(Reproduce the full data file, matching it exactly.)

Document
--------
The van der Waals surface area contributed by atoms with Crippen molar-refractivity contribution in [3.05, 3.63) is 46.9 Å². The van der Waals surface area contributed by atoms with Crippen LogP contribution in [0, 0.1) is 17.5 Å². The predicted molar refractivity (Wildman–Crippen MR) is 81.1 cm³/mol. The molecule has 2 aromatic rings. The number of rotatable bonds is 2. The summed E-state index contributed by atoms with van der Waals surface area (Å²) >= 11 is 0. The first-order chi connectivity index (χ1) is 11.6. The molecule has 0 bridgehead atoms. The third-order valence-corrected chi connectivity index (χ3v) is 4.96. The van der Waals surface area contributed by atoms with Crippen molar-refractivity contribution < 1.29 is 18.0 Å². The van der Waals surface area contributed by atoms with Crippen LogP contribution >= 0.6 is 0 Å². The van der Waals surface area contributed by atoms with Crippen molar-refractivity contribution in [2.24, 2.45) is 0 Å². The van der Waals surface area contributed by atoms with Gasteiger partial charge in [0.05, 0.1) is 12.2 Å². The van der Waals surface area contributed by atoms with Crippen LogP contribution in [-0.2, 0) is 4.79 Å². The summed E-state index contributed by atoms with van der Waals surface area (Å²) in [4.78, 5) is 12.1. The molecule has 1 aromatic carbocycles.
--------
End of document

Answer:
The van der Waals surface area contributed by atoms with Crippen molar-refractivity contribution in [3.05, 3.63) is 46.9 Å². The van der Waals surface area contributed by atoms with Crippen LogP contribution in [0, 0.1) is 17.5 Å². The predicted molar refractivity (Wildman–Crippen MR) is 81.1 cm³/mol. The molecule has 2 aromatic rings. The number of rotatable bonds is 2. The summed E-state index contributed by atoms with van der Waals surface area (Å²) >= 11 is 0. The first-order chi connectivity index (χ1) is 11.6. The molecule has 0 bridgehead atoms. The third-order valence-corrected chi connectivity index (χ3v) is 4.96. The van der Waals surface area contributed by atoms with Crippen molar-refractivity contribution < 1.29 is 18.0 Å². The van der Waals surface area contributed by atoms with Crippen LogP contribution >= 0.6 is 0 Å². The van der Waals surface area contributed by atoms with Crippen molar-refractivity contribution in [2.24, 2.45) is 0 Å². The van der Waals surface area contributed by atoms with Gasteiger partial charge in [0.05, 0.1) is 12.2 Å². The van der Waals surface area contributed by atoms with Crippen LogP contribution in [-0.2, 0) is 4.79 Å². The summed E-state index contributed by atoms with van der Waals surface area (Å²) in [4.78, 5) is 12.1. The molecule has 1 aromatic carbocycles.